I've always found that avoiding insanity is useful in life -- which in American politics sometimes puts one in the minority. As a second proposition I would argue that when in negotiations, if he with whom you are negotiating is moving in your direction -- don't walk out of the room. As a final proposition: In politics, as in life, you can't always get what you want, but sometimes you can get what you need (with apologies to a detestable rock group who wrote those words, more or less.)
I have in mind the immigration issue and the response of some conservatives to President Bush's speech Monday night. As a proud and outspoken member of the movement that opposes illegal immigration and residence in America, I believe the time has come to decide whether anything useful to the cause can be accomplished this year, and whether we are likely to get more by waiting until after the November election. My answer to those questions are maybe and no.
For me, the single highest strategic objective is to secure the border for two equally important reasons. First, because in its current condition, the border is an open door for terrorists into America. It is almost inconceivable that the terrorism threat has almost completely dropped out of public consideration. The president mentioned it in one word after mentioning drug smugglers and criminals. The media seems to have ignored the topic entirely. Secondly, the border must be secured to reduce the flow of illegal immigrants to at most a trickle.
Ultimately, this country of 300 million can absorb the current 10 to 20 million illegals in the country. It probably cannot absorb and culturally integrate the further scores of millions who inevitably will come if the border is not soon secured. Thus, for me, the central question is whether we can negotiate a sufficiently secure border.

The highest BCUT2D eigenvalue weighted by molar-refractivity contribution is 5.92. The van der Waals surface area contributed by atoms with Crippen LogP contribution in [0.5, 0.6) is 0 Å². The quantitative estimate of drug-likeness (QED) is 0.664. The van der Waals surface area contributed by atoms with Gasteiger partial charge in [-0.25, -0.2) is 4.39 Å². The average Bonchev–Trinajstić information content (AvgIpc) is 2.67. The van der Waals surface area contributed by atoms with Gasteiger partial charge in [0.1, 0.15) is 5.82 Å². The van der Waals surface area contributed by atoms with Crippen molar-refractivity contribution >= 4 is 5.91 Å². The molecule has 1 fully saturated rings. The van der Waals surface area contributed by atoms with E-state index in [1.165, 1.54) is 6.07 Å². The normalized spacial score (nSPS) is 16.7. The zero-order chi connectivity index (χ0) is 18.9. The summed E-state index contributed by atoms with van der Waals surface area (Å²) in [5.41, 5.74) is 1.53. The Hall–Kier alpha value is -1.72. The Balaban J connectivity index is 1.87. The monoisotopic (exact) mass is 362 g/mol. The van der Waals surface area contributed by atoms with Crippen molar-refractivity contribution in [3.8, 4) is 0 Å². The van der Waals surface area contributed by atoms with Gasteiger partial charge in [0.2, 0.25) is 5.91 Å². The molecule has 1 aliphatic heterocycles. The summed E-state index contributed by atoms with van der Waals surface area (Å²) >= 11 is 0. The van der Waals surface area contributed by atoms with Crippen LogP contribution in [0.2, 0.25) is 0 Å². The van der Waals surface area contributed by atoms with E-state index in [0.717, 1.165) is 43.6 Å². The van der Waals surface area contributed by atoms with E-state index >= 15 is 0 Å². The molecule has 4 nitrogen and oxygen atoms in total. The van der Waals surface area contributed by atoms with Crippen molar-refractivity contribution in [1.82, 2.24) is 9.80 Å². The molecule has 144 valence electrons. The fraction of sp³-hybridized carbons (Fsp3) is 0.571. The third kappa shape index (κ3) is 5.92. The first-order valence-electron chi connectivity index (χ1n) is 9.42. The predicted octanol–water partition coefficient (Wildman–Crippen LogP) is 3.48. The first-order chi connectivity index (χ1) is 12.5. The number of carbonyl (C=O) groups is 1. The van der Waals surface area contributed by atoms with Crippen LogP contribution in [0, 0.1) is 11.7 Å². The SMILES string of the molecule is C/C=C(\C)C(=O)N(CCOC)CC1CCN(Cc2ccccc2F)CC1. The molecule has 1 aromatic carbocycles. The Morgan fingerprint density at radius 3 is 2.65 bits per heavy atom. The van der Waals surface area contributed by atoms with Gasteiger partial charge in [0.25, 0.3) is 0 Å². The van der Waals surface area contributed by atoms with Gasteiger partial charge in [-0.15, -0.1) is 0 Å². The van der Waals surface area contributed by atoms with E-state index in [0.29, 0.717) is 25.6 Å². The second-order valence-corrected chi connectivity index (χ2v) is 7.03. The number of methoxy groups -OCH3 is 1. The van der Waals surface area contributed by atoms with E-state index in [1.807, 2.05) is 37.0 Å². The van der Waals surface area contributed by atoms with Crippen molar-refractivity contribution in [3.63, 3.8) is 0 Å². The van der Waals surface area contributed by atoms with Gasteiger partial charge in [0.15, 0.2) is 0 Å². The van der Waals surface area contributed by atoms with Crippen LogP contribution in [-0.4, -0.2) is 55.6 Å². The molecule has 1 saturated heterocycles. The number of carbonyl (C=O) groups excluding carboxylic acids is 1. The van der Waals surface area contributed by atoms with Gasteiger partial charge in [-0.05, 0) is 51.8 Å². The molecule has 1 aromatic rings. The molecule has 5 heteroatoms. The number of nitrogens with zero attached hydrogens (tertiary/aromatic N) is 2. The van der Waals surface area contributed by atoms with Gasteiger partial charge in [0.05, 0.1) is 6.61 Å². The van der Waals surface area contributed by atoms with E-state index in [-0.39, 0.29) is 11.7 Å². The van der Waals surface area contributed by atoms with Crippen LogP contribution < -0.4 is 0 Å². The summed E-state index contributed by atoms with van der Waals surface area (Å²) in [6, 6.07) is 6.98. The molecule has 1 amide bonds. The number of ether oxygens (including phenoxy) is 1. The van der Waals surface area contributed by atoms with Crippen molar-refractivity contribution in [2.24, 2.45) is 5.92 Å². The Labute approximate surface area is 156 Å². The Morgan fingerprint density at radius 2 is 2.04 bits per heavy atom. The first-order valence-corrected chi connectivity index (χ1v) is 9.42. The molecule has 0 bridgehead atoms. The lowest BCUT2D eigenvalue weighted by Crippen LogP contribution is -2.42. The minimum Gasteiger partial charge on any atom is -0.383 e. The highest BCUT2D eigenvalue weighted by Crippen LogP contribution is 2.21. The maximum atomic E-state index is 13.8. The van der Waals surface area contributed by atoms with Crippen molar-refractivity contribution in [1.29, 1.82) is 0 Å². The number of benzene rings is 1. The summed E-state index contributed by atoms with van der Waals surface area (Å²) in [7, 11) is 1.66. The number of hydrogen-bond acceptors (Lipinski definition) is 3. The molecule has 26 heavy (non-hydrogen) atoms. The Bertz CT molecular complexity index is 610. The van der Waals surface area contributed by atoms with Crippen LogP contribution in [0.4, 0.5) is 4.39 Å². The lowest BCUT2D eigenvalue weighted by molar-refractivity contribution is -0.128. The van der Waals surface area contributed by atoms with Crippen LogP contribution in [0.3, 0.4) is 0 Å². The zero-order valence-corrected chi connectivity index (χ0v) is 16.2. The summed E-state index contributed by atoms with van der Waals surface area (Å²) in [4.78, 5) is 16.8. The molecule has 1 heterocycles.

The president has moved measurably, but insufficiently, toward that position. He has offered about 6,000 new Border Patrol agents. That number is insufficient by a factor of about four -- the probable need is between 20,000-30,000 agents. He has, for the first time agreed to some structural barriers and sensor technologies -- but his vagueness on the details suggests that we will have to bargain hard for substantially more than he has in mind. The 6,000 National Guardsmen that he proposed for one year in limited roles are essentially rhetorical window dressing. But if we get sufficient permanent forces, structures and technologies mandated and fully funded in law -- that will suffice.
Blankley, who had been suffering from stomach cancer, died Saturday night at Sibley Memorial Hospital in Washington, his wife, Lynda Davis, said Sunday.
In his long career as a political operative and pundit, his most visible role was as a spokesman for and adviser to Gingrich from 1990 to 1997. Gingrich became House Speaker when Republicans took control of the U.S. House of Representatives following the 1994 midterm elections.
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